Good question! When I write I like complete silence. My mind is in another place and time. I don’t even hear if someone is talking to me. But, when I was not writing, I liked to listen to Leonard Cohen’s cd from his concert “Live in London.” His deep alluring voice, his tempo, his pacing, the words – it was magic, like a muse to me.

7: Where do you do most of your writing? Do you have a home office/studio?

I write on a small table in a corner of my little guest bedroom, facing a wall. Door closed. Again, no distractions that way. It allowed me to disappear into my head, into my fictional world of words, and characters, and story lines.

8: What do you write with? Pen paper, laptop, and typewriter? Do you write notes as you go? if so what on?

I use a laptop; and no I don’t write notes as I go. I keep it all in my head; it swirls around in there waiting for me to sit down and let it out. Sometimes when I am researching, I will write notes for critical dates, historical events, timing of the story, dates and ages of the children as the story progresses - that sort of thing.

9: Your favorite book.

Oh gosh, that’s a hard one, there are so, so many. If I had to pick only one book today, I’d have to say Khaled Hosseini’s “A Thousand Splendid Suns” is my favorite. I felt that it was a perfect blend of culture, tension, characters, pacing and story-telling. I loved it!
But honestly, I could list so many. I’m currently reading “The Book Thief” and I’m seriously thinking that it will take its place adjacent to “A Thousand Splendid Suns” as one of my all-time favorites.

10:What is one of your favorite quotes?

“In the end, only kindness matters.” (Jewel’s ‘Hands’) Because, frankly, it’s so very true.

11: What other crafts do you dabble in?

I try to stay fit and eat very healthy. I practice yoga, Pilates, and try to do a daily walk/jog along the beach or on a canyon/mountain trail (in nature).

12: What were you good at in school, and what did see  yourself being as an adult?

Hmm. That’s a hard one. I have to admit that I always enjoyed school. I liked learning. I loved reading and writing. I was born and raised in America, but my father was not. He immigrated to America from Palestine in 1939. And he carried with him the old world ideas that girls did not need an education. They only needed to know how to cook, and clean, and sew – be a good wife to their husbands. Well, that wasn't for me. I was very determined to get a college education. So, long story short, I put myself through college. I worked full-time and went to college, sometimes taking classes late into the night. It wasn't easy, it took a long time; but education was, and still is, extremely important to me. I think it’s the road map to making this a better world.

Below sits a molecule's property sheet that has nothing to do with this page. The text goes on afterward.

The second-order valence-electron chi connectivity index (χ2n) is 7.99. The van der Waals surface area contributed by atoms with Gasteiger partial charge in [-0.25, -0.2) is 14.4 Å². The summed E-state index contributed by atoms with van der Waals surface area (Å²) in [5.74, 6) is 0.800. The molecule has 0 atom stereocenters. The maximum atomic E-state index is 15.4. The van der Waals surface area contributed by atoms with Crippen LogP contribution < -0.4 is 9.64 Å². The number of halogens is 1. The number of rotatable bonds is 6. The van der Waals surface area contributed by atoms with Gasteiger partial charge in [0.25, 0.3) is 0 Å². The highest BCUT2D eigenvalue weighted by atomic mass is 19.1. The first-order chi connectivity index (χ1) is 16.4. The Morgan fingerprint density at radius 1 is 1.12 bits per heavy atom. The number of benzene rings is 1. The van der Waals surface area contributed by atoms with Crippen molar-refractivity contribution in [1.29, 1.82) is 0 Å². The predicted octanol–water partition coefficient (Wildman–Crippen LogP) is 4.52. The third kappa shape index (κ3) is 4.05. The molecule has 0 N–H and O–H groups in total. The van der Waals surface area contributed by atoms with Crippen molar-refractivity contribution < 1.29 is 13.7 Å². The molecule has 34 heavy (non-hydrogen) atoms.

Toilet paper over or under: Over, definitely!
Beer, Wine, Sprits? Not for me. I drink water and herbal teas.
Pjs, Nighty, Nothing? A lady never tells.
Rock or Pop? Popular Contemporary
5 Star resort or Camping: Oh, five-star resort for sure!!
Cats or Dogs? Equal
Morning or Night? Early morning. I love the dawn.
McDonalds or Burger King? Neither.
The Simpsons or Family Guy? The Simpsons
Coke or Pespi? Either one really. But I rarely drink soda.
Batman or Superman? Superman
Chocolate or Vanilla? Both! Can never decide.
Summer or Winter? Winter for sure; although in San Diego there’s not a big difference.
Shower or Bath? Depends on my mood.
Countryside or Big city? Countryside.
Fame or Money? Not sure. I have neither. LOL.
Piercings or Tattoos? Neither; although I do have pierced ears, so I guess…
Mac or PC? PC (although I keep an open mind about MAC, and think maybe one day I’ll learn it.)
Mermaids or Unicorns? They’re both awesome.
Hermoine Granger or Bella Swan? Hermoine Granger